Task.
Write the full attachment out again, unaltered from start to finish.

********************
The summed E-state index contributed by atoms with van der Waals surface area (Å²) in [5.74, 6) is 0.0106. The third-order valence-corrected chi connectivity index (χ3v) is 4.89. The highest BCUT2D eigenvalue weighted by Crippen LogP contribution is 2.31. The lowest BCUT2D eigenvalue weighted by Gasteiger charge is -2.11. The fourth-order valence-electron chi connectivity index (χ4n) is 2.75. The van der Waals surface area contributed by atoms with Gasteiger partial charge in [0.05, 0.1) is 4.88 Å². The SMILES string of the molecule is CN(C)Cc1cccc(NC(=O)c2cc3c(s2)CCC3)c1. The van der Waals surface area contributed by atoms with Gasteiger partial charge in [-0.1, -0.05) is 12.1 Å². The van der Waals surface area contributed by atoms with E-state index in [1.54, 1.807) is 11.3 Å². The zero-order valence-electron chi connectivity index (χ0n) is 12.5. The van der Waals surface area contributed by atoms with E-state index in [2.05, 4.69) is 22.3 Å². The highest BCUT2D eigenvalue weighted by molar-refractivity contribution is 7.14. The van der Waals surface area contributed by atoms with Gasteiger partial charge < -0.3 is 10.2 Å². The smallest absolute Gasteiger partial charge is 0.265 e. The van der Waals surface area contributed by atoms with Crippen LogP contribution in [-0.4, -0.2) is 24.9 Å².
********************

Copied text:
The summed E-state index contributed by atoms with van der Waals surface area (Å²) in [5.74, 6) is 0.0106. The third-order valence-corrected chi connectivity index (χ3v) is 4.89. The highest BCUT2D eigenvalue weighted by Crippen LogP contribution is 2.31. The lowest BCUT2D eigenvalue weighted by Gasteiger charge is -2.11. The fourth-order valence-electron chi connectivity index (χ4n) is 2.75. The van der Waals surface area contributed by atoms with Gasteiger partial charge in [0.05, 0.1) is 4.88 Å². The SMILES string of the molecule is CN(C)Cc1cccc(NC(=O)c2cc3c(s2)CCC3)c1. The van der Waals surface area contributed by atoms with Gasteiger partial charge in [-0.1, -0.05) is 12.1 Å². The van der Waals surface area contributed by atoms with E-state index in [1.54, 1.807) is 11.3 Å². The zero-order valence-electron chi connectivity index (χ0n) is 12.5. The van der Waals surface area contributed by atoms with E-state index in [2.05, 4.69) is 22.3 Å². The highest BCUT2D eigenvalue weighted by molar-refractivity contribution is 7.14. The van der Waals surface area contributed by atoms with Gasteiger partial charge < -0.3 is 10.2 Å². The smallest absolute Gasteiger partial charge is 0.265 e. The van der Waals surface area contributed by atoms with Crippen LogP contribution in [-0.4, -0.2) is 24.9 Å².